Pancake Physics: How perfect pancakes are improving blindness treatments

Pancake Physics: How perfect pancakes are improving blindness treatments

Glaucoma affects 3.54 percent of the global population aged between 40 and 80, making it the number one cause of irreversible blindness. There’s currently no cure for the eye problem – treatments are either focused on managing the condition, or preventing further damage.

Most of the damage to the infected eye is caused by a fluid collecting, building pressure in the eye. Surgery is one way to alleviate the pain. In order to help figure out how to improve surgery for glaucoma, researchers led by Ian Eames, professor of fluid mechanics at University College London, are experimenting with an unusual medium.

Published in the journal Mathematics Today, Eames has been cooking pancakes to learn how to treat glaucoma more effectively.

Confused? Well, it’s a bit more than preparing the breakfast table staple. They’re studying the physical processes pancakes undergo when they are being cooked.

“Pancakes come in many shapes and sizes and everyone has their favourites — some prefer a small, thick pancake with a smooth surface whereas others enjoy a large, thin crêpe with ‘craters’ and crispy edges,” Eames said.

“We’ve discovered that the variations in texture and patterns result from differences in how water escapes the batter during cooking and that this is largely dependent on the thickness and spread of the batter.”

Understanding how the water escapes from the pancakes gives clues as to how flexible sheets, such as the human retina, interact with fluids and vapours, such as those that occur in glaucoma.

For their unusual research, Eames’ team took 14 pancake recipes and started cooking. They analyzed the pancake’s aspect ratio, or its diameter to the power of three in relation to the volume of batter, and the baker’s percentage, or ratio of liquid to flour in the batter. The only difference between pancake variations was the amount of milk used.

The thickness of batters varied, which is important. Thick batter tended to trap the water vapours, causing irregular craters on the bottom of the pancake. Medium batters released vapour smoothly from underneath as they cook, creating an even colour and texture. And the thinnest batter wicked the vapour away smoothly as well, but the bottom of the pancake was speckled with dark spots.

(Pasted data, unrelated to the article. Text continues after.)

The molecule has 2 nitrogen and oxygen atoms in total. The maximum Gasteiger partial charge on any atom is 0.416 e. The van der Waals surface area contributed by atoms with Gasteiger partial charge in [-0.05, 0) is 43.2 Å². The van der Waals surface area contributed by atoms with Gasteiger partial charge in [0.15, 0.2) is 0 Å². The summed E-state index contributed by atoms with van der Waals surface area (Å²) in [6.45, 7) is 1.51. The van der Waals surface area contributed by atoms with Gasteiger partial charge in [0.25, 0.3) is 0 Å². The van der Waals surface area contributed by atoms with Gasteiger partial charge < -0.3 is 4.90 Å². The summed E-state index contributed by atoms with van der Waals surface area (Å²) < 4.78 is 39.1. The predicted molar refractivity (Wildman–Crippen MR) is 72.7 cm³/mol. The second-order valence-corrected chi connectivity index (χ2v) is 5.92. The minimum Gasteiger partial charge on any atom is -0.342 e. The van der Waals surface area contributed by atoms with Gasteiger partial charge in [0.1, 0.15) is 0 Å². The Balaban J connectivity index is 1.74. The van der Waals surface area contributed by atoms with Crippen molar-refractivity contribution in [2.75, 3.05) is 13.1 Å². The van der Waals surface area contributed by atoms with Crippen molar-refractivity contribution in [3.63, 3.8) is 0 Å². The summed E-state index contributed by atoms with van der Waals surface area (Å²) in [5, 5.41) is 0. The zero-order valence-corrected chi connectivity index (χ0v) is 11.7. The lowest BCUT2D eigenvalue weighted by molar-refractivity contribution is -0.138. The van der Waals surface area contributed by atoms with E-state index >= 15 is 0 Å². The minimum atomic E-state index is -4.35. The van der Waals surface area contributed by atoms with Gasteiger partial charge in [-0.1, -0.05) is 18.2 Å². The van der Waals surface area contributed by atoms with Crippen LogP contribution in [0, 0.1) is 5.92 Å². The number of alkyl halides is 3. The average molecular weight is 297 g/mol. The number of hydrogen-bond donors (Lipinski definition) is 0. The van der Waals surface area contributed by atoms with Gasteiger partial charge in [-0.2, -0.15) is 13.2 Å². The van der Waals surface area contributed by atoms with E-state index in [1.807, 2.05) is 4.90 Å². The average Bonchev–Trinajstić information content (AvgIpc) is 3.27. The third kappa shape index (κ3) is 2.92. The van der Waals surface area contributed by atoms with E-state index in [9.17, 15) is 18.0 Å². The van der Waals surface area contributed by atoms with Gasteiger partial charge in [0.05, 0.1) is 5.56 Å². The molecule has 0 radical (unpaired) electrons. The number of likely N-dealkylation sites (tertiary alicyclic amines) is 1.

But how does the delicious research relate to human eyes and sight?

“We work on better surgical methods for treating glaucoma, which is a build-up of pressure in eyes caused by fluid. To treat this, surgeons create an escape route for the fluid by carefully cutting the flexible sheets of the sclera,” explained co-author Peng Khaw, director of the NIHR Biomedical Research Centre at Moorfields Eye Hospital and UCL Institute of Ophthalmology.

“We are improving this technique by working with engineers and mathematicians. It’s a wonderful example of how the science of everyday activities can help us with the medical treatments of the future.”

In other words, the varying thickness of the batter represents the flexible sheets of the human retina. How that interacts with the other vapors and fluids – ie. milk – is what Eames’ team hopes to discover with their pancake process, eventually improving eye surgeries.

This is one science experiment researchers probably have no problem cleaning up afterwards (see: free breakfast).

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